RALEIGH, N.C. (WBTW) – A state beverage? A declared state peanut festival? What about a state insect?
North Carolina’s General Assembly has taken up a few causes over the years, including what thing to officially associate with the state.
We’ve gathered up a list of some of the most unusual symbols that have been declared state symbols. The symbols are presented in no particular order, and the list is not conclusive.
Here are 10 state symbols we bet you didn’t know existed:
State Blue Berry – Blueberry
Are there even other blue berries? The fruit was dubbed as the official Blue Berry of North Carolina in 2001. Blueberry farmers in South Carolina grew 17.5 lbs of the little guys in 2000, making them an important product for the state’s economy. As a contrast, the state’s official red berry is a strawberry.
State Toast – Tar Heel Toast
The Tar Heel Toast has been the State Toast of North Carolina since 1957. Sadly, it’s a speech, not bread. The relatively lengthy speech includes such lines as “where the weak grow strong and the strong grow great,” and “where the scuppernong perfume the breeze at night,” before going on to wax poetic about fair maidens.
State Vegetable – Sweet Potato
The sweet potato joined the ranks of state symbols after a group of schoolchildren petitioned for it to be added to the list in 1995. North Carolina is the nation’s largest producer of sweet potatoes, harvesting more than 4 billion lbs a year.
State Song – “The Old North State”
The state toast has some strong competition. As the state song since 1927, “The Old North State” talks about cherishing, protecting and defending the state, claiming that “Tho’ the scorner may sneer at and witlings defame her, still our hearts swell with gladness whenever we name her. Hurrah!”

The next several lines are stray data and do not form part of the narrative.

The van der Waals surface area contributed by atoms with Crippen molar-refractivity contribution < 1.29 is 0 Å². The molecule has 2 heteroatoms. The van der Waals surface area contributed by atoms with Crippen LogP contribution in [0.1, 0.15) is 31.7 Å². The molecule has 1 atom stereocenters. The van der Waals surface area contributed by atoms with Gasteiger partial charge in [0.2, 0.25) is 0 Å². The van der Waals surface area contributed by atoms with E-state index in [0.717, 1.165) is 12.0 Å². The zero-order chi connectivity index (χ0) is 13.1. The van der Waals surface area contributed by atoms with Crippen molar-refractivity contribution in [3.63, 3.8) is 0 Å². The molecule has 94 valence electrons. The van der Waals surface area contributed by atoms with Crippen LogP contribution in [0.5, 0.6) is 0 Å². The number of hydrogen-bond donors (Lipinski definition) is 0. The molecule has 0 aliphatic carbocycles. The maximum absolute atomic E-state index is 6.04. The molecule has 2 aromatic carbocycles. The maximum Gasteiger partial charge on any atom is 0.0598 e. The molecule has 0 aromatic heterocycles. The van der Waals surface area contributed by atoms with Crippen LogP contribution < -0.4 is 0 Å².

State Mammal – Gray Squirrel
Designated in 1969, the gray squirrel can be seen in most areas in the state. However, they prefer the “untouched wilderness,” according to the North Carolina Secretary of State Office. You’re also likely to find them in the, uh, “touched wilderness” of parks and neighborhoods.
State Carnivorous Plant – Venus Flytrap
The Venus flytrap is celebrating its 15th anniversary as a state symbol this year. The tiny plant is only native to the Carolinas, and exists by trapping small insects inside its “jaws.”
State Sport – Stock Car Racing
Listen, it doesn’t matter where you fall on the “is racing a sport?” argument, it’s still the state symbol.
State Fossil – Megalodon Shark Teeth
This one is a bit newer, being declared a state symbol in 2013. The gigantic teeth come from prehistoric sharks that lived more than 1.5 million years ago, although there’s conspiracy theories that the beasts are still out there….
State Christmas Tree – Fraser fir
State Christmas tree, state Christmas tree, how lovely are thy branches! Get in the holiday spirit by putting up a Fraser fir, which is native to the Appalachian Mountains.
State Marsupial – Virginia Opossum
Sorry, kangaroo fans.
The state designated the Virginia opossum as a state symbol in 2013. The possum is the only marsupial found in North America – along with one of the oldest mammals.